Eagle Eye Wine was founded by Bill & Roxanne Wolf in 2003 after they left previous careers. Unlike some who come to the Napa Valley and start a winery with a dream in the eye and leave much of the work to others, both Bill and Roxanne entered the wine business with a determination to learn by doing. Before they actually started their wine label, they certainly did their homework by taking numerous classes at UC Davis, gaining other wine certification as well as spending significant learning time in the vineyards not only locally but also in international wine regions.
They manage about 9 planted acres in Gordon Valley (the total property is 13 acres), located in eastern Napa County. They are Napa’s easternmost commercial wine producer. Their vineyard is only several miles from the Solano County line and about 8 miles from the city of Fairfield. Driving through this part of Napa feels far removed from the valley floor. There are 1000 acres planted between both Gordon and Wooden Valleys, but this part of Napa is where the natural land still far out numbers the number of grapes planted here. And compared to the valley floor, roads are generally much less traveled.
Both valleys produce grapes that are sought after by some of Napa’s big names including Caymus, Michael Mondavi and Pahlmeyer. This is not a part of Napa where are there many physical wineries – Altamura is Eagle’s Eye’s closest Napa winery neighbor and they are five miles down the road.
Their vineyard is planted to select varietals including several clones of Cabernet Sauvignon, Petit Verdot and Cabernet Franc. This vineyard was the site of a very old walnut orchard. Before planting, the walnut trees were removed including all their root systems; if left buried, the roots will carry a fungus detrimental to grapes. Holes up to 14 feet deep for each tree had to be dug in order to properly ensure the removal of the root systems! Alaska humus was brought down specially from Alaska; this highly prized nutrient rich soil has been formed by nearly 10,000 years of post-ice age decomposition. It is soil that because of the long winters does not see the extent of microbial breakdown that if found in warmer climates.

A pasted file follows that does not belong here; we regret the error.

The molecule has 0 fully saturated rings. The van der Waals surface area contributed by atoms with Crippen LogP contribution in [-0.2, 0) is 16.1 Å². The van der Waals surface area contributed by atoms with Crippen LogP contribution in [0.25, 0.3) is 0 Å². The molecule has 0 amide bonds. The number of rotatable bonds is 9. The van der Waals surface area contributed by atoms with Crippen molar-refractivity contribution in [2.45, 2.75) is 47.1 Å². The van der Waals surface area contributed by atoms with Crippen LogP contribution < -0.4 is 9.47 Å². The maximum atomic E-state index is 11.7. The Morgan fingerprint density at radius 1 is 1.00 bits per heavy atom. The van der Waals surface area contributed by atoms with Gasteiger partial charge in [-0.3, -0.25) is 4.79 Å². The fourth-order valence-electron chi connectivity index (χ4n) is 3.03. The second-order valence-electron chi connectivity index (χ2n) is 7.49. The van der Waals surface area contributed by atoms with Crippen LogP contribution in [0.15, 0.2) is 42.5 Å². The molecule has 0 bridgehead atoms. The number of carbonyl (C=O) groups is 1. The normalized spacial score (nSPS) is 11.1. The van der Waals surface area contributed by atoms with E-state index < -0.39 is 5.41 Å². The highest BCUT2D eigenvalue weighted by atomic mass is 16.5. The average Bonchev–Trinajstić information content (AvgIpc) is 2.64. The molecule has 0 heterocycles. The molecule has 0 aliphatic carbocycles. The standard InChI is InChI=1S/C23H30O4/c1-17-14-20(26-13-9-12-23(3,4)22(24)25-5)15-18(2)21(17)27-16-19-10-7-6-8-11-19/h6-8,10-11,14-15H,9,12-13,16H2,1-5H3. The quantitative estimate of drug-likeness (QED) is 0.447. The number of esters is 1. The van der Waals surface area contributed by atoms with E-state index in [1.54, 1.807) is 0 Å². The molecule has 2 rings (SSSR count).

The vineyard is trellised with a U-Lyre system – (if you stand in front of a row and look down the row it looks like a goalie post of a football field). Bill uses this system for a variety of reasons: it is open in the center and allows good air flow through the canopy, allows for carrying more fruit without compromising quality, it helps trap heat near the clusters of grapes and is a system that promote beneficial predators.
Their vineyard is farmed organically; Bill was on the forefront in Napa for using compost tea on wine grapes. Compost tea involves decomposing organic matter and then putting this material back into the soil – which introduces additional nutrients to the vines. Their vineyard and property are certified Fish Friendly and Napa Green and Sustainable.
In addition to their own vineyard, they source fruit from select premium vineyards exclusively in the Napa area. While they produce single varietal wines, they also make blended wines, often coming up with some unique blends that you will not find anywhere else. Their original labels were based on “eagle eye” paintings by Roxanne – today the labels creatively look like a Tuxedo, are distinctive and certainly stand out among other wine labels.